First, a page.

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Hematology & Transfusion International Journal

Review Article Volume 4 Issue 6

Autoimmune hemolytic anemia IN Hodgkin's lymphoma: a case report

Samir S Shah, Shaila R Khubchandani, Rupali S Parikh, Lakshmi P Vaswani

Pathology Department, Bhatia Hospital, India

Correspondence: Samir S Shah, Pathology Department, 2nd Floor, Bhatia Hospital, Tukaram Jivaji Road, Tardeo, Mumbai 400007, India, Tel 022-66660643, Fax 022-66660032

Received: January 12, 2017 | Published: June 19, 2017

Citation: Shah SS, Khubchandani SR, Parikh RS, et al. Autoimmune hemolytic anemia IN Hodgkin’s lymphoma: a case report. Hematol Transfus Int J. 2017;4(6):145-147. DOI: 10.15406/htij.2017.04.00101

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Auto-immune hemolytic anemia (AIHA) has an extensive differential diagnosis though Hodgkin’s lymphoma (HL) is not always an obvious diagnosis. AIHA can precede the diagnosis of HL for several years. In adults the association of AIHA and HL is more frequent in advanced stages of HL. Warm immune hemolytic anemia is mainly controlled with steroids and chemotherapy. We report a case of a patient with positive direct Coomb’s test at the diagnosis of HL. This case reminds us that Hodgkin’s lymphoma should be excluded in patients with hemolytic anemia or other auto-immune (like) manifestations.

Key words: autoimmune haemolytic anemia, hodgkin’s lymphoma, warm immune


AIHA, auto-immune hemolytic anemia; HL, Hodgkin’s lymphoma; RS, reed sternberg; RA, rheumatoid arthritis; SS, sjögren syndrome; SLE, systemic lupus erythematous; DLBCL, diffuse large b-cell lymphoma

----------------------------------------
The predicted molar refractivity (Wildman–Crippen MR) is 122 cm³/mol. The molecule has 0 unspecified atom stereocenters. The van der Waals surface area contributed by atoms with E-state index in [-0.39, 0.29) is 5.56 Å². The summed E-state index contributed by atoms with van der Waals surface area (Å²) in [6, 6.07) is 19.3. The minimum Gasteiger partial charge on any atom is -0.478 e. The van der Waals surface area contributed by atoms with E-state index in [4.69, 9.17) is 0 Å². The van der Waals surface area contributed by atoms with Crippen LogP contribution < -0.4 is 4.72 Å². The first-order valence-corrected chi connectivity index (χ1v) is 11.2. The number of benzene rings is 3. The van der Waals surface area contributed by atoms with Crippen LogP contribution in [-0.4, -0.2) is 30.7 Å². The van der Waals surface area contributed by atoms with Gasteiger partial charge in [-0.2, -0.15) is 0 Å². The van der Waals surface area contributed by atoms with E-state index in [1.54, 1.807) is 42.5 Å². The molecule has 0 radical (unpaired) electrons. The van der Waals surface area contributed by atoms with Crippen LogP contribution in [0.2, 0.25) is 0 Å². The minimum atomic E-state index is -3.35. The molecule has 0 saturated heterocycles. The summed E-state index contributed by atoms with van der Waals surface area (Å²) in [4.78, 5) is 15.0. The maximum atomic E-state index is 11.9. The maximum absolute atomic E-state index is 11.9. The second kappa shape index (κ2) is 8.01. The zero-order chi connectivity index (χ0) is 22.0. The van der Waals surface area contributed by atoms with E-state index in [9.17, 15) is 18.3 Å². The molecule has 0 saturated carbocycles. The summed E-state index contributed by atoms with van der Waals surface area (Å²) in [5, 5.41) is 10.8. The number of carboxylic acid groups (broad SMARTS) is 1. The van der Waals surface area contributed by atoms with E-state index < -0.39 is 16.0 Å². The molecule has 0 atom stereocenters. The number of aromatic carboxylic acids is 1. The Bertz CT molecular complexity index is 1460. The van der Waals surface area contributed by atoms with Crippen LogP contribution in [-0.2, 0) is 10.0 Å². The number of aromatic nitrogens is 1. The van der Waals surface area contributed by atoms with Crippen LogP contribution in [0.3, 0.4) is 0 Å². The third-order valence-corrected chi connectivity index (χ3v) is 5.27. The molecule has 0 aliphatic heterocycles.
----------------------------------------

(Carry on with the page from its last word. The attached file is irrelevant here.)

AIHA is a recognized complication of lympho proliferative disorders.1 AIHA is rarely seen in HL patients with a reported incidence of 0.2-4.2%.2 Sporadic case reports and reviews have shown that when AIHA occurs in HL patients it happens mostly at stage III and IV of nodular sclerosis HL or mixed cellularity HL.2 HL is usually manifested as lymphadenopathy typically in the cervical (70%), axillary (25%,), mediastinal areas (60%), and in 16-34 % of the cases presents as nodal disease below the diaphragm. HL presenting as AIHA has been reported in very few case reports in literature. We hereby report a case HL who presented as AIHA.1

Case report

An 82 year old male patient with history of borderline diabetes since 12 years presented with on an off fever, malaise, generalized weakness, decreased appetite , weight loss, dizziness and itching all over the body since 1 month. There was history of hemiparesis, incontinence of urine and stool. On examination, his vital parameters were stable. Systemic examination revealed mild hepatomegaly and splenomegaly and bilateral basal crepitations on auscultation of the chest. He was found to have fever of 40C and pallor and right axillary lymphadenopathy which was non tender and rubbery to feel. Laboratory investigations for liver function tests revealed liver enzymes within normal ranges, with unconjugated hyperbilirubinemia (with total bilirubin of 2.9 mg/dl and indirect bilirubin of 1.6 mg/dl). LDH was 910 U/L. Iron studies were within normal ranges.